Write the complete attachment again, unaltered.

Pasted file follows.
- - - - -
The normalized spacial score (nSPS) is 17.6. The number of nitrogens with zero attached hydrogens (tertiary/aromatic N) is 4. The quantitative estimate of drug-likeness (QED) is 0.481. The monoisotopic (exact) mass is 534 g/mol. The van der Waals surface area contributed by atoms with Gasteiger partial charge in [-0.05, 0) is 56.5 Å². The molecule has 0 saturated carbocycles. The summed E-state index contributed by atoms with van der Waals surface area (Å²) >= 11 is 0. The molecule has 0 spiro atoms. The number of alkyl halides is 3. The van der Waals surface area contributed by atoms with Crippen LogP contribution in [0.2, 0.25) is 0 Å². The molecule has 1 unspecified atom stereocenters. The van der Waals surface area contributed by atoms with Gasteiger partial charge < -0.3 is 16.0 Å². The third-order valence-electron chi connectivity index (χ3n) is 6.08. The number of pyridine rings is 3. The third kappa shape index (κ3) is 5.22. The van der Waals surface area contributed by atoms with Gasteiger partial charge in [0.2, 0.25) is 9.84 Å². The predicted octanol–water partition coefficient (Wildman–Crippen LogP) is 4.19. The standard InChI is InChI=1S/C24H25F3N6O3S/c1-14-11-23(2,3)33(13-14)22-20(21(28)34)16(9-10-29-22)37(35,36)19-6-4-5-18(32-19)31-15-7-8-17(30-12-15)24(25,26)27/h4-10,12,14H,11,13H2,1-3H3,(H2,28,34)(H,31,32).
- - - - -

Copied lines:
The normalized spacial score (nSPS) is 17.6. The number of nitrogens with zero attached hydrogens (tertiary/aromatic N) is 4. The quantitative estimate of drug-likeness (QED) is 0.481. The monoisotopic (exact) mass is 534 g/mol. The van der Waals surface area contributed by atoms with Gasteiger partial charge in [-0.05, 0) is 56.5 Å². The molecule has 0 saturated carbocycles. The summed E-state index contributed by atoms with van der Waals surface area (Å²) >= 11 is 0. The molecule has 0 spiro atoms. The number of alkyl halides is 3. The van der Waals surface area contributed by atoms with Crippen LogP contribution in [0.2, 0.25) is 0 Å². The molecule has 1 unspecified atom stereocenters. The van der Waals surface area contributed by atoms with Gasteiger partial charge < -0.3 is 16.0 Å². The third-order valence-electron chi connectivity index (χ3n) is 6.08. The number of pyridine rings is 3. The third kappa shape index (κ3) is 5.22. The van der Waals surface area contributed by atoms with Gasteiger partial charge in [0.2, 0.25) is 9.84 Å². The predicted octanol–water partition coefficient (Wildman–Crippen LogP) is 4.19. The standard InChI is InChI=1S/C24H25F3N6O3S/c1-14-11-23(2,3)33(13-14)22-20(21(28)34)16(9-10-29-22)37(35,36)19-6-4-5-18(32-19)31-15-7-8-17(30-12-15)24(25,26)27/h4-10,12,14H,11,13H2,1-3H3,(H2,28,34)(H,31,32).